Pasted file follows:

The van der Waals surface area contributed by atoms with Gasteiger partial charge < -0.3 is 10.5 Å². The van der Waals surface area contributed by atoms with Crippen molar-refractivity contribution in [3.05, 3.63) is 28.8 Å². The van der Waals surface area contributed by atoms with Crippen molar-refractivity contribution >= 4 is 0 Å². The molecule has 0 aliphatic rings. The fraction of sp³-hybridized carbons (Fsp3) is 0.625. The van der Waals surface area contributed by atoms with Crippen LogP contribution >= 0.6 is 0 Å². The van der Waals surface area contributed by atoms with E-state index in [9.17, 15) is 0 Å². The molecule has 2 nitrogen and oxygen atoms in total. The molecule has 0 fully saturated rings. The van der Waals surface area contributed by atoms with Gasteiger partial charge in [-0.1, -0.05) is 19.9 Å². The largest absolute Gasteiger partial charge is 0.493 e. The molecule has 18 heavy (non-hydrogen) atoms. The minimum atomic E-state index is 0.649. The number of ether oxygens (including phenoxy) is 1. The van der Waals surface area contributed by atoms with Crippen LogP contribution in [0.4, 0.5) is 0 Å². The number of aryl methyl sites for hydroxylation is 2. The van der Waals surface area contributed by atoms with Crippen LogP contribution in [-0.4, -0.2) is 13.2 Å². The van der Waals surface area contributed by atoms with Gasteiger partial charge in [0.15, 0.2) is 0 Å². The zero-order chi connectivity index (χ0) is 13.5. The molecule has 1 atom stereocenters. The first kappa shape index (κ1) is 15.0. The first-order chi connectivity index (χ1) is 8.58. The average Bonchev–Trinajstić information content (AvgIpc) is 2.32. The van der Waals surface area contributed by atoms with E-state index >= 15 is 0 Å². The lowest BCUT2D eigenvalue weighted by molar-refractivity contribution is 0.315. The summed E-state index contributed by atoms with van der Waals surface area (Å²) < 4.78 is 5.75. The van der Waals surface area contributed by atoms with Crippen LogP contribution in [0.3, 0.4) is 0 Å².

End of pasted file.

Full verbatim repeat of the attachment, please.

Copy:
The van der Waals surface area contributed by atoms with Gasteiger partial charge < -0.3 is 10.5 Å². The van der Waals surface area contributed by atoms with Crippen molar-refractivity contribution in [3.05, 3.63) is 28.8 Å². The van der Waals surface area contributed by atoms with Crippen molar-refractivity contribution >= 4 is 0 Å². The molecule has 0 aliphatic rings. The fraction of sp³-hybridized carbons (Fsp3) is 0.625. The van der Waals surface area contributed by atoms with Crippen LogP contribution >= 0.6 is 0 Å². The van der Waals surface area contributed by atoms with E-state index in [9.17, 15) is 0 Å². The molecule has 2 nitrogen and oxygen atoms in total. The molecule has 0 fully saturated rings. The van der Waals surface area contributed by atoms with Gasteiger partial charge in [-0.1, -0.05) is 19.9 Å². The largest absolute Gasteiger partial charge is 0.493 e. The molecule has 18 heavy (non-hydrogen) atoms. The minimum atomic E-state index is 0.649. The number of ether oxygens (including phenoxy) is 1. The van der Waals surface area contributed by atoms with Crippen LogP contribution in [0.4, 0.5) is 0 Å². The number of aryl methyl sites for hydroxylation is 2. The van der Waals surface area contributed by atoms with Crippen LogP contribution in [-0.4, -0.2) is 13.2 Å². The van der Waals surface area contributed by atoms with Gasteiger partial charge in [0.15, 0.2) is 0 Å². The zero-order chi connectivity index (χ0) is 13.5. The molecule has 1 atom stereocenters. The first kappa shape index (κ1) is 15.0. The first-order chi connectivity index (χ1) is 8.58. The average Bonchev–Trinajstić information content (AvgIpc) is 2.32. The van der Waals surface area contributed by atoms with E-state index >= 15 is 0 Å². The lowest BCUT2D eigenvalue weighted by molar-refractivity contribution is 0.315. The summed E-state index contributed by atoms with van der Waals surface area (Å²) < 4.78 is 5.75. The van der Waals surface area contributed by atoms with Crippen LogP contribution in [0.3, 0.4) is 0 Å².